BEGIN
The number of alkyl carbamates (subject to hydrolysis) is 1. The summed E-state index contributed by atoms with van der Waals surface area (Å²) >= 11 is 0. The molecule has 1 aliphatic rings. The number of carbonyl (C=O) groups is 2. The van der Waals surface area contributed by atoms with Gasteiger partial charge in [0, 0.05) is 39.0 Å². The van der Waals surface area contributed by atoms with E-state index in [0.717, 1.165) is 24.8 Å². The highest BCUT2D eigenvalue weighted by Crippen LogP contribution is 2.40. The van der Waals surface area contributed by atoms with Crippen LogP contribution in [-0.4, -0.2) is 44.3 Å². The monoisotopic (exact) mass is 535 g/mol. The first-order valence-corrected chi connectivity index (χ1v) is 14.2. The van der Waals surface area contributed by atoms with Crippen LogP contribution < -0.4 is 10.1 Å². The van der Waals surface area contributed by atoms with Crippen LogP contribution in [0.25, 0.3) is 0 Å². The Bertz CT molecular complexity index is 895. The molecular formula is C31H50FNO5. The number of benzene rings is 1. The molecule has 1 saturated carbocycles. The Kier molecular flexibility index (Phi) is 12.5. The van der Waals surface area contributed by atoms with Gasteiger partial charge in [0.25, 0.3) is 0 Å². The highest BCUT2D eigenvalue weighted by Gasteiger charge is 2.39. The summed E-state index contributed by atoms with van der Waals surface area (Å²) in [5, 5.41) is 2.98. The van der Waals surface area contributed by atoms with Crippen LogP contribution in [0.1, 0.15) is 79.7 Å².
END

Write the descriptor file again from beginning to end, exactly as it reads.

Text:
The number of alkyl carbamates (subject to hydrolysis) is 1. The summed E-state index contributed by atoms with van der Waals surface area (Å²) >= 11 is 0. The molecule has 1 aliphatic rings. The number of carbonyl (C=O) groups is 2. The van der Waals surface area contributed by atoms with Gasteiger partial charge in [0, 0.05) is 39.0 Å². The van der Waals surface area contributed by atoms with E-state index in [0.717, 1.165) is 24.8 Å². The highest BCUT2D eigenvalue weighted by Crippen LogP contribution is 2.40. The van der Waals surface area contributed by atoms with Crippen LogP contribution in [-0.4, -0.2) is 44.3 Å². The monoisotopic (exact) mass is 535 g/mol. The first-order valence-corrected chi connectivity index (χ1v) is 14.2. The van der Waals surface area contributed by atoms with Crippen LogP contribution < -0.4 is 10.1 Å². The van der Waals surface area contributed by atoms with Crippen LogP contribution in [0.25, 0.3) is 0 Å². The Bertz CT molecular complexity index is 895. The molecular formula is C31H50FNO5. The number of benzene rings is 1. The molecule has 1 saturated carbocycles. The Kier molecular flexibility index (Phi) is 12.5. The van der Waals surface area contributed by atoms with Gasteiger partial charge in [0.25, 0.3) is 0 Å². The highest BCUT2D eigenvalue weighted by Gasteiger charge is 2.39. The summed E-state index contributed by atoms with van der Waals surface area (Å²) in [5, 5.41) is 2.98. The van der Waals surface area contributed by atoms with Crippen LogP contribution in [0.1, 0.15) is 79.7 Å².